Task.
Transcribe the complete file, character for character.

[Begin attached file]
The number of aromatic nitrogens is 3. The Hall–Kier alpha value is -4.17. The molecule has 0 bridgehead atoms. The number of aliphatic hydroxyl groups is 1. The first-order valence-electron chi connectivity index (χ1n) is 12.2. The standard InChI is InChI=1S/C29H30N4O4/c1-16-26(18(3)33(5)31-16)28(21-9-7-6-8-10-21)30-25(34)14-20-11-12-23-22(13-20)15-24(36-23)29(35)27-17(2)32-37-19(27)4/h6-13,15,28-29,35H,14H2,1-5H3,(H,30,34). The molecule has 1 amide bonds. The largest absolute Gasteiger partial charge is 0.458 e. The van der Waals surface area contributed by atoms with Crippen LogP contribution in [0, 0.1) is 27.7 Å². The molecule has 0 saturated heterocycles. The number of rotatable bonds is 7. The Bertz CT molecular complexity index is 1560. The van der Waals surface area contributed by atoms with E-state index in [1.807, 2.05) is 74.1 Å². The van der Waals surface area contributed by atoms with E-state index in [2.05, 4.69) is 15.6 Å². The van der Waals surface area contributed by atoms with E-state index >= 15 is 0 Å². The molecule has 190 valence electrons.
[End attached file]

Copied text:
The number of aromatic nitrogens is 3. The Hall–Kier alpha value is -4.17. The molecule has 0 bridgehead atoms. The number of aliphatic hydroxyl groups is 1. The first-order valence-electron chi connectivity index (χ1n) is 12.2. The standard InChI is InChI=1S/C29H30N4O4/c1-16-26(18(3)33(5)31-16)28(21-9-7-6-8-10-21)30-25(34)14-20-11-12-23-22(13-20)15-24(36-23)29(35)27-17(2)32-37-19(27)4/h6-13,15,28-29,35H,14H2,1-5H3,(H,30,34). The molecule has 1 amide bonds. The largest absolute Gasteiger partial charge is 0.458 e. The van der Waals surface area contributed by atoms with Crippen LogP contribution in [0, 0.1) is 27.7 Å². The molecule has 0 saturated heterocycles. The number of rotatable bonds is 7. The Bertz CT molecular complexity index is 1560. The van der Waals surface area contributed by atoms with E-state index in [1.807, 2.05) is 74.1 Å². The van der Waals surface area contributed by atoms with E-state index in [2.05, 4.69) is 15.6 Å². The van der Waals surface area contributed by atoms with E-state index >= 15 is 0 Å². The molecule has 190 valence electrons.